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The best kept secret in music


"Screamo crew sells out six shows and maintains maximum cred"

When alexisonfire talk about their audience, they sound like worried parents.

It's all about the welfare of "the kids." Make sure they have a good time at the show. Keep ticket prices low so they can afford T-shirts. It's like punk rock social services.

And why not? Those kids are the reason this screamo unit from St. Catharines can sell out a six-night stand in Toronto.

But artistically, that teen fan base is a bit of an obstacle. It's one reason why the screamo genre and Alexisonfire don't get a huge amount of critical cred.

"NOW Magazine called it a shit record," laughs guitarist/vocalist Dallas Green, referring to a review last summer of their latest disc, Crisis (Distort).

"We get a lot of bad reviews based solely on the fact that we have singing and screaming," says singer George Pettit. "Reviewers write it off as screamo, like we're the new pop punk."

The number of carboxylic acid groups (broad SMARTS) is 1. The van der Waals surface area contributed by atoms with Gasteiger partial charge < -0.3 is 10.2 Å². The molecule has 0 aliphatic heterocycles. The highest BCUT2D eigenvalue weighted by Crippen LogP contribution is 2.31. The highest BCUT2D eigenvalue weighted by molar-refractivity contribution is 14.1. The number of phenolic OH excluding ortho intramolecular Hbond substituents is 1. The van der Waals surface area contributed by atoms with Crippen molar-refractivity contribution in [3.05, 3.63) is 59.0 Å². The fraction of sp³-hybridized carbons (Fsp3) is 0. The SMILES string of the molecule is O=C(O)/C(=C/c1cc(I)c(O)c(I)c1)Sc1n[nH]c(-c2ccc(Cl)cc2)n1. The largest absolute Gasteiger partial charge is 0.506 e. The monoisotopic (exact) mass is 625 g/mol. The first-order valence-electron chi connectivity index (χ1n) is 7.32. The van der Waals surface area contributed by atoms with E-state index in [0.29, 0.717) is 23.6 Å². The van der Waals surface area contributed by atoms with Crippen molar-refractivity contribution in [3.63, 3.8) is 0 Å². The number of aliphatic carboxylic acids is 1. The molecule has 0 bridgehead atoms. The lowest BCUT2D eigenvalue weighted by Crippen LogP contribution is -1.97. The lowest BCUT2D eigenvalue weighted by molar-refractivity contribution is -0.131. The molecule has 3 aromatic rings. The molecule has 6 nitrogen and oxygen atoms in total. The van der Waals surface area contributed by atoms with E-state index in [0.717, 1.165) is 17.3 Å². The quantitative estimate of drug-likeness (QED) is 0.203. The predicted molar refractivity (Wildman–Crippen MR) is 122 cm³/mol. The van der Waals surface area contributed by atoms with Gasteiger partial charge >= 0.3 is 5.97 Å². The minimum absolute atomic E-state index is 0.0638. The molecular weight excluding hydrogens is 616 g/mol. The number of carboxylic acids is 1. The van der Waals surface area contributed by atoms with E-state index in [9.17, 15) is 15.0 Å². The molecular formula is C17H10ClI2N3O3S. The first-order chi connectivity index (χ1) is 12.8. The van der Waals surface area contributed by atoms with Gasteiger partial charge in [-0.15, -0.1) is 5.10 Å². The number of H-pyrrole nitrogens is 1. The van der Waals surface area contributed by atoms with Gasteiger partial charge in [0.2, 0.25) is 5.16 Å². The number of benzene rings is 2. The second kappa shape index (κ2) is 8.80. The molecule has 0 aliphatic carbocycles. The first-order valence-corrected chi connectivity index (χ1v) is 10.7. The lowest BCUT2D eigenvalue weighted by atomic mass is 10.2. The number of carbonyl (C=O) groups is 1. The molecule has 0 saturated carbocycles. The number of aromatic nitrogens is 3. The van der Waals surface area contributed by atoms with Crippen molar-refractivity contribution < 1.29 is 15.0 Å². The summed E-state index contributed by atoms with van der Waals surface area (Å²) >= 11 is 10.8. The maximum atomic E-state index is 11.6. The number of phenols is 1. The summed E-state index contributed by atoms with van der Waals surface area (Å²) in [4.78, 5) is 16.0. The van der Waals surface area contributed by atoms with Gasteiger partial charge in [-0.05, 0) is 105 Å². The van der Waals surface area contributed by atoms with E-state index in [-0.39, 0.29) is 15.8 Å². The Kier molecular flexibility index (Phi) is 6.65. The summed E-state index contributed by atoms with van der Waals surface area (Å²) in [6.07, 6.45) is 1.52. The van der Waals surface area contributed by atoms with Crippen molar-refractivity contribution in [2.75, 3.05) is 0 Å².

"But it doesn't bother us at all. It makes us happier," says Green a bit unconvincingly. "They don't remember what it was like to be 14, 15 and 16 and not know everything about music and not be the coolest kid on the block. We're very happy to be playing to kids that age who maybe don't know everything yet about music."

If SOCAN scans, ticket sales and a Juno mean anything, the band, including guitarist/vocalist Wade MacNeil, bassist Chris Steele and drummer Jordan "Ratbeard" Hastings, hasn't been too affected by negative blurbs. But this isn't Chad Kroeger we're talking about. For young guns coming out of the hardcore and punk scenes, industry backslapping doesn't mean a helluva lot. As much as they may refute its importance, you can tell the artistic credibility issue nags at them.

"A lot of bands that do the scream-sing dynamic play up all these weird angles, dressing like vampires and making it hokey, which takes credibility away from the genre," says Pettit. "It gets on me sometimes, but I'm not going to give up because some guy doesn't like my record."

Agreed, critics tend be uptight, often out of touch with young tastes. But as Pettit says, somewhere along the line the genre did become polluted and harder to take seriously.